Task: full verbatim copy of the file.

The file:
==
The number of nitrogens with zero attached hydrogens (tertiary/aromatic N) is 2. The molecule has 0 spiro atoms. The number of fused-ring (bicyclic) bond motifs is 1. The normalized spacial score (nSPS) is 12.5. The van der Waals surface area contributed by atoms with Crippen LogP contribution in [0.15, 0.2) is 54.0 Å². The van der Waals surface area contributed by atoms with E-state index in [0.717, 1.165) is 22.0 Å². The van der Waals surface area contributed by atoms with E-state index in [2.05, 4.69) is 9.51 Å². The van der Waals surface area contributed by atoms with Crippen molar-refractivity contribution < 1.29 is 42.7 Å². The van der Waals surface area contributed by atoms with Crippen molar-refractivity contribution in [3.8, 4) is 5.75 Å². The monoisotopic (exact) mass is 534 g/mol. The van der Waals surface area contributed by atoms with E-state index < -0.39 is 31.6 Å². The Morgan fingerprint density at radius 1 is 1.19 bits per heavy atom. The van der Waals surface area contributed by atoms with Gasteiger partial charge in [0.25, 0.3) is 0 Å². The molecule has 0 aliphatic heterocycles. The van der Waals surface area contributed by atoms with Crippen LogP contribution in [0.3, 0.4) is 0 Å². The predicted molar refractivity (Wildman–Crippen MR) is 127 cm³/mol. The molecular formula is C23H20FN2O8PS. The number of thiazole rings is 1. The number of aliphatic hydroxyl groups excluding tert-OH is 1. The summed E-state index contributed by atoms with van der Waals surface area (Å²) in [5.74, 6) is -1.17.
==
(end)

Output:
The number of nitrogens with zero attached hydrogens (tertiary/aromatic N) is 2. The molecule has 0 spiro atoms. The number of fused-ring (bicyclic) bond motifs is 1. The normalized spacial score (nSPS) is 12.5. The van der Waals surface area contributed by atoms with Crippen LogP contribution in [0.15, 0.2) is 54.0 Å². The van der Waals surface area contributed by atoms with E-state index in [0.717, 1.165) is 22.0 Å². The van der Waals surface area contributed by atoms with E-state index in [2.05, 4.69) is 9.51 Å². The van der Waals surface area contributed by atoms with Crippen molar-refractivity contribution < 1.29 is 42.7 Å². The van der Waals surface area contributed by atoms with Crippen molar-refractivity contribution in [3.8, 4) is 5.75 Å². The monoisotopic (exact) mass is 534 g/mol. The van der Waals surface area contributed by atoms with E-state index < -0.39 is 31.6 Å². The Morgan fingerprint density at radius 1 is 1.19 bits per heavy atom. The van der Waals surface area contributed by atoms with Gasteiger partial charge in [0.25, 0.3) is 0 Å². The molecule has 0 aliphatic heterocycles. The van der Waals surface area contributed by atoms with Crippen LogP contribution in [0.3, 0.4) is 0 Å². The predicted molar refractivity (Wildman–Crippen MR) is 127 cm³/mol. The molecular formula is C23H20FN2O8PS. The number of thiazole rings is 1. The number of aliphatic hydroxyl groups excluding tert-OH is 1. The summed E-state index contributed by atoms with van der Waals surface area (Å²) in [5.74, 6) is -1.17.